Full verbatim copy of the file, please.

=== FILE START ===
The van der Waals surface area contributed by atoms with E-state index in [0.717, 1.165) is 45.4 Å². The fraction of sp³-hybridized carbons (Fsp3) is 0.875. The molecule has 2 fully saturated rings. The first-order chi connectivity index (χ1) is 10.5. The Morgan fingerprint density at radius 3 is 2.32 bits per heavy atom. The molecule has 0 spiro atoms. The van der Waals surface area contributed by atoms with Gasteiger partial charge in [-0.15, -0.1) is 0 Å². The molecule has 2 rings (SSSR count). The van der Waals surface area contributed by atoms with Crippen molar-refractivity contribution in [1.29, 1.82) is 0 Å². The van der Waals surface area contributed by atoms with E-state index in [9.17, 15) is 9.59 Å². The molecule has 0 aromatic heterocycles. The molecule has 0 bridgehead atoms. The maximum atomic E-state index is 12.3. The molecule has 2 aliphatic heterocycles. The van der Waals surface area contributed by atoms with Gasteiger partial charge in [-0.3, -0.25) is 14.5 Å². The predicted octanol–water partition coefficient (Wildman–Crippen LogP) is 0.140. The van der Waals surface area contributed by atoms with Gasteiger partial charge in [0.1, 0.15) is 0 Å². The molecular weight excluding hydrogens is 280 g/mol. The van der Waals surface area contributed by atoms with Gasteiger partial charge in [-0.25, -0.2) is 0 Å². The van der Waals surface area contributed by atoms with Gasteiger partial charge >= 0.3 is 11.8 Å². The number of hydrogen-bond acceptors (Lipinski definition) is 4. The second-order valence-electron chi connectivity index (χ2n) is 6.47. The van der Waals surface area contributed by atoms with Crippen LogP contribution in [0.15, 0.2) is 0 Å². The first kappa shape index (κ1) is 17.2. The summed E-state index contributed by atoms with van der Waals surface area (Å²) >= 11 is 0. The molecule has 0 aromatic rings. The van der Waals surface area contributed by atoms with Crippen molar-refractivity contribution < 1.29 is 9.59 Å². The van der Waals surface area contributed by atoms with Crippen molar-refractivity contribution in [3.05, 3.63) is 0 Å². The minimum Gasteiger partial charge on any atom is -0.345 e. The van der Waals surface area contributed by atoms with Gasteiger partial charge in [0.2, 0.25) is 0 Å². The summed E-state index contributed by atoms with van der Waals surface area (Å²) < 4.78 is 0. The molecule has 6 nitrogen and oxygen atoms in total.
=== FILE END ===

The van der Waals surface area contributed by atoms with E-state index in [0.717, 1.165) is 45.4 Å². The fraction of sp³-hybridized carbons (Fsp3) is 0.875. The molecule has 2 fully saturated rings. The first-order chi connectivity index (χ1) is 10.5. The Morgan fingerprint density at radius 3 is 2.32 bits per heavy atom. The molecule has 0 spiro atoms. The van der Waals surface area contributed by atoms with Gasteiger partial charge in [-0.15, -0.1) is 0 Å². The molecule has 2 rings (SSSR count). The van der Waals surface area contributed by atoms with Crippen molar-refractivity contribution in [1.29, 1.82) is 0 Å². The van der Waals surface area contributed by atoms with E-state index in [9.17, 15) is 9.59 Å². The molecule has 0 aromatic heterocycles. The molecule has 0 bridgehead atoms. The maximum atomic E-state index is 12.3. The molecule has 2 aliphatic heterocycles. The van der Waals surface area contributed by atoms with Gasteiger partial charge in [-0.3, -0.25) is 14.5 Å². The predicted octanol–water partition coefficient (Wildman–Crippen LogP) is 0.140. The van der Waals surface area contributed by atoms with Gasteiger partial charge in [0.1, 0.15) is 0 Å². The molecular weight excluding hydrogens is 280 g/mol. The van der Waals surface area contributed by atoms with Gasteiger partial charge in [-0.25, -0.2) is 0 Å². The van der Waals surface area contributed by atoms with Gasteiger partial charge >= 0.3 is 11.8 Å². The number of hydrogen-bond acceptors (Lipinski definition) is 4. The second-order valence-electron chi connectivity index (χ2n) is 6.47. The van der Waals surface area contributed by atoms with Crippen LogP contribution in [0.15, 0.2) is 0 Å². The first kappa shape index (κ1) is 17.2. The summed E-state index contributed by atoms with van der Waals surface area (Å²) >= 11 is 0. The molecule has 0 aromatic rings. The van der Waals surface area contributed by atoms with Crippen molar-refractivity contribution < 1.29 is 9.59 Å². The van der Waals surface area contributed by atoms with Crippen molar-refractivity contribution in [3.05, 3.63) is 0 Å². The minimum Gasteiger partial charge on any atom is -0.345 e. The van der Waals surface area contributed by atoms with Gasteiger partial charge in [0.2, 0.25) is 0 Å². The summed E-state index contributed by atoms with van der Waals surface area (Å²) < 4.78 is 0. The molecule has 6 nitrogen and oxygen atoms in total.